• Getting there: You can get to Hungary by bus, train, plane, car or by boat. Yes, boat. And - except for the Ukraine - most nationalities (sorry Aussies) do not require a visa for the neighbouring countries, so it's easy to move in and out freely. There are direct flights to Hungary from every major European city. The national carrier is called Malev, but many other airlines operate flights to and from Hungary as well. Since Hungary is not a very big country and Budapest lies in the centre of it, almost all flights go to Budapest.
    There are many international bus connections from Middle Europe to Hungary. Many of those buses go ahead to →Serbia, →Romania, →Bulgaria and even as far as →Turkey. Of course buses are not the most convenient way to get there.
    The connection with the European railway network is excellent. Many international trains go to or pass Budapest. Note that there are three important train stations in Budapest - Keleti pu. (East terminal), Nyugati pu. (West terminal) and Déli pu. (South terminal) - "pu." stands for Pályaudvar (train station). Hence, it's a good idea to read timetables carefully to understand, where the trains are running to or starting from. Anyway, all three train stations are conveniently accessible by the subway.
    • There are direct trains from Budapest to →Kiev (24 hrs) in the →Ukraine via →L'viv (Lvov) (15 hrs).
    • There are several daily trains to neighbouring →Slovakia, most of them running to Bratislava (2½ hrs) but also to →Košice in the east.
    • Of course there are also many trains to the →Czech Republic. Most of them run to or via →Prague (less than 7 hrs). Some of them continue via Dresden(10 hrs) to Berlin (12 hrs). When coming from Germany, it's a good idea to ask for the so-called SparNight-Tarif. The return ticket from a city of your choice in Germany in a comfortable sleeping car can be as cheap as € 98. There's only one disadvantage - the ticket must be bought several weeks in advance and it's not possible to change the departure time.
    • Direct trains run westwards to →Slovenia, most of them to the capital →Ljubljana (more than 8 hrs, the return ticket costs € 45, the single ticket € 60 - yes, that's ridiculous). One of those trains continues to →Trieste and Venice.
    • There are also direct trains to →Bucharest and →Brasov in →Romania - the trip to Brasov takes appr. 12 hrs, to Bucharest 15½ hrs. There's one carriage going as far as →Varna in →Bulgaria, but I guess that's only in summer.
    • Some daily trains run to →Serbia, especially to →Novi Sad (6 hrs, return ticket around € 30) and →Belgrade (7½ hrs)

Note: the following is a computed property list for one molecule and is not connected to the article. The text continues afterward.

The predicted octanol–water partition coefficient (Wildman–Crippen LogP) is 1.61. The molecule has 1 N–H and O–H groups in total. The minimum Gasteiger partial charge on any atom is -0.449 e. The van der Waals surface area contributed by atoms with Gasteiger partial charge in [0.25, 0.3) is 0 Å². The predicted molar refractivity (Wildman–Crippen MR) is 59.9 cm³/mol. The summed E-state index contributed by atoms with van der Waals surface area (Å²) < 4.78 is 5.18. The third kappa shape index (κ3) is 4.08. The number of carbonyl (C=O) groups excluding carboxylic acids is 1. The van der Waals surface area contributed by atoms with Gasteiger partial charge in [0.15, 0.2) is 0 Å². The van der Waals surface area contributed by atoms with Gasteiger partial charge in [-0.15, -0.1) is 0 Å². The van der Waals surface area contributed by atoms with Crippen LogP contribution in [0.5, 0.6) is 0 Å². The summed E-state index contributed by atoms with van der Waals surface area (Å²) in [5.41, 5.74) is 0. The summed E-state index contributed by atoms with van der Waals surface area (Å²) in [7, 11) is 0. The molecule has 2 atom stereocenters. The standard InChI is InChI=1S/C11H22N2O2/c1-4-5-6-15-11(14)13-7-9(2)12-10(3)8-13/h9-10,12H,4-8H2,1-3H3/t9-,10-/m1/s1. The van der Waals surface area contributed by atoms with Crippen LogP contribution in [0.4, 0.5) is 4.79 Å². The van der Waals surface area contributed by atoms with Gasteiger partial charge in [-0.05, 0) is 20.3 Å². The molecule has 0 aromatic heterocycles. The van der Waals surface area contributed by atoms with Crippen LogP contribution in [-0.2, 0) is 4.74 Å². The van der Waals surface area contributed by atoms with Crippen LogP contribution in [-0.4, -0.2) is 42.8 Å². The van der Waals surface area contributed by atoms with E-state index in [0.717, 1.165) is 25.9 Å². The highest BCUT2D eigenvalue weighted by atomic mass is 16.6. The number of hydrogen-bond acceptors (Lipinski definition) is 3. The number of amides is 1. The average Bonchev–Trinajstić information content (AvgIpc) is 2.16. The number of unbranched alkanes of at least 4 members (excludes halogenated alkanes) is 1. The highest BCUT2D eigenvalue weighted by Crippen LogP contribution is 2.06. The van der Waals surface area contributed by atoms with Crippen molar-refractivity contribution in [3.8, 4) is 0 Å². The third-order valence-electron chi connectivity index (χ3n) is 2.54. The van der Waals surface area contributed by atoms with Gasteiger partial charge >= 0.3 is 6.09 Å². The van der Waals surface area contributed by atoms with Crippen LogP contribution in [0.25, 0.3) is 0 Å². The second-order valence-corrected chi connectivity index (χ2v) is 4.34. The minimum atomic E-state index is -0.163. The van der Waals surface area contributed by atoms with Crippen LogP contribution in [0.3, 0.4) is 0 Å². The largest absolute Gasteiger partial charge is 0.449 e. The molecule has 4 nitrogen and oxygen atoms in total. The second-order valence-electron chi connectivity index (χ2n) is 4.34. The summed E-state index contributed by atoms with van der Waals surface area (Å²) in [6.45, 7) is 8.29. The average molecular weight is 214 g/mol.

• There's good news: Train service to →Sarajevo has been resumed in 2003. The trip to Sarajevo takes around 12 hours. There are also some direct trains to →Zagreb in →Croatia (5 hrs).
    • Another international train connects Budapest with →Warsaw, which takes around 11 hours.
    • Last but not least Vienna, which is not very far away. There are many daily trains running between Budapest and Vienna. A more elegant option is the boat. Daily boats run up the river Danube to Vienna via Bratislava. This takes around 6 hrs, but it's much more expensive than the train.

  • Border crossings: Hungary shares borders with Austria, →Romania, →Serbia, →Croatia, →Slovenia, the →Ukraine and →Slovakia. Which means that there are border crossings everywhere. All of them are open to foreigners as well. Be aware of visa regulations for the Ukraine.

  • Food and drinks: Hungarian food is mostly very delicious and comes in generous helpings. Mainly used ingredients include bell pepper, red peppers, beef, pork, but also duck, chicken, sour cream, cheese and so on. As far as I have experienced, it doesn't really matter what you order - you won't be disappointed. Sometimes there's no other way then to just point at an item on the menu without knowing what it is - who understands dishes like Baconbe göngyölt csirkemell roston, párolt zöldségekkel? (Yes, it includes bacon. And a chicken steak, And broccoli, corn, carrots etc). Of course, good restaurants in Budapest and other bigger cities have English and/or German menus as well.
    Typical Hungarian meal
    Game stew, selfmade noodles and goat's cheese

    A great, but somewhat smelly treat is called Langos - flat, fried corn meal dough, topped with fresh garlic, sour cream and grated cheese. It's just a snack (although filling), so you won't find it in restaurants but only at food stalls. Probably the most famous Hungarian dish is called Gulyás (goulash, hot beef stew). Another famous one is the Halászlé (fish broth) and many others.
    Hungary is quite famous for its wine production. Probably the most famous wine is the unique, rich Tokaj wine, which comes in many versions. Of course, Hungary also produces beer, for example Dreher or Köbanyai. The most common firewater is called Pálinka - some sort of brandy, made of various types of fruits. Some of them are really tasty. Hungary is also famous for herb-flavoured liquors. The most famous one is the Unikum, which can be found in many bars abroad as well.

  • WWW

  • www.kormany.hu Nice website of the Hungarian Government.
  • cityguide.budapestrooms.com/hungary Offers plenty of information about Hungary and interesting destinations in Hungary. Helpful when looking for accommodation, though. English.

  • Do you have or do you know a good website on Hungary? Don't hesitate, let me know! After checking it, I would love to add it to the link list. Please note that commercial websites will be declined. For e-mail link see menu on the left.